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Old 12-10-2009, 03:27 PM
 
Location: Massachusetts
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I wanted to start this thread b/c there is a particular issue that I, as a non-native foreign language educator, am so utterly galled by: schools (usually private) that discriminate against non-native speakers and who even go so far as to state in job advertisements that non-native speakers need not apply.

I have yet to hear an argument that convinces me that it is somehow okay--and should remain legal--to discriminate against someone who has a degree, experience and can speak the language fluently b/c they are a non-native speaker. And yet, I see it happening all of the time because, apparently, there is nothing illegal about the practice
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Old 12-10-2009, 08:36 PM
 
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I cannot comment on the hiring practice, although private schools are free to retain anyone they want.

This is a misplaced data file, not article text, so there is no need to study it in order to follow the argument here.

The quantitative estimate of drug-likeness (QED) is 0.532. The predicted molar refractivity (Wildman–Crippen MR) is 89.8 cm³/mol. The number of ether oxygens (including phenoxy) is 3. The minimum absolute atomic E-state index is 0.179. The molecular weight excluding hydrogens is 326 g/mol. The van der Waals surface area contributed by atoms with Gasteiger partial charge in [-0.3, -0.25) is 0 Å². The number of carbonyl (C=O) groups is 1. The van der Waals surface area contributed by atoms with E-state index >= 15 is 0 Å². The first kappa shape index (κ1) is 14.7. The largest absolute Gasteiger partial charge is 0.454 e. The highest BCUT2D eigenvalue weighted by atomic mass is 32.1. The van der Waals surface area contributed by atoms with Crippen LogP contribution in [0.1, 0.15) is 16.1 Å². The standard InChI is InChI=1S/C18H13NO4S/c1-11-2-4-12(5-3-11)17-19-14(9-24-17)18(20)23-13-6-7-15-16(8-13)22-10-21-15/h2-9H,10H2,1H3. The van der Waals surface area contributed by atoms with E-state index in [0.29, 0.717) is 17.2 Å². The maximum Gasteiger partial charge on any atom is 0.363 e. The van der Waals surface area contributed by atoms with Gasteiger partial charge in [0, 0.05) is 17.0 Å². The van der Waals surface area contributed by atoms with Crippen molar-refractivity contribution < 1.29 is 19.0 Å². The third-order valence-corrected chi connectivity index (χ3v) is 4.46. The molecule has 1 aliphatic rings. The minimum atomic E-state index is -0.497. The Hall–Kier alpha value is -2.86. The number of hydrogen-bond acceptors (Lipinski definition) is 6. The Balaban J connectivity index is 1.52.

I do know however, that my kids have taken foreign language classes taught by both native and non-native teachers, and had a much harder time learning under a native speaker. The difficulty of learning a new language when it is accompanied by a heavily accented teacher was tough.
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Old 12-11-2009, 12:04 AM
 
Location: Liberal Coast
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It was way easier when I had a native teacher. Of course, I lived in a heavily Hispanic area and grew up around the accents. Then my senior year I had a white teacher from Montana. I couldn't understand what Spanish she was trying to speak.
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Old 12-11-2009, 09:40 AM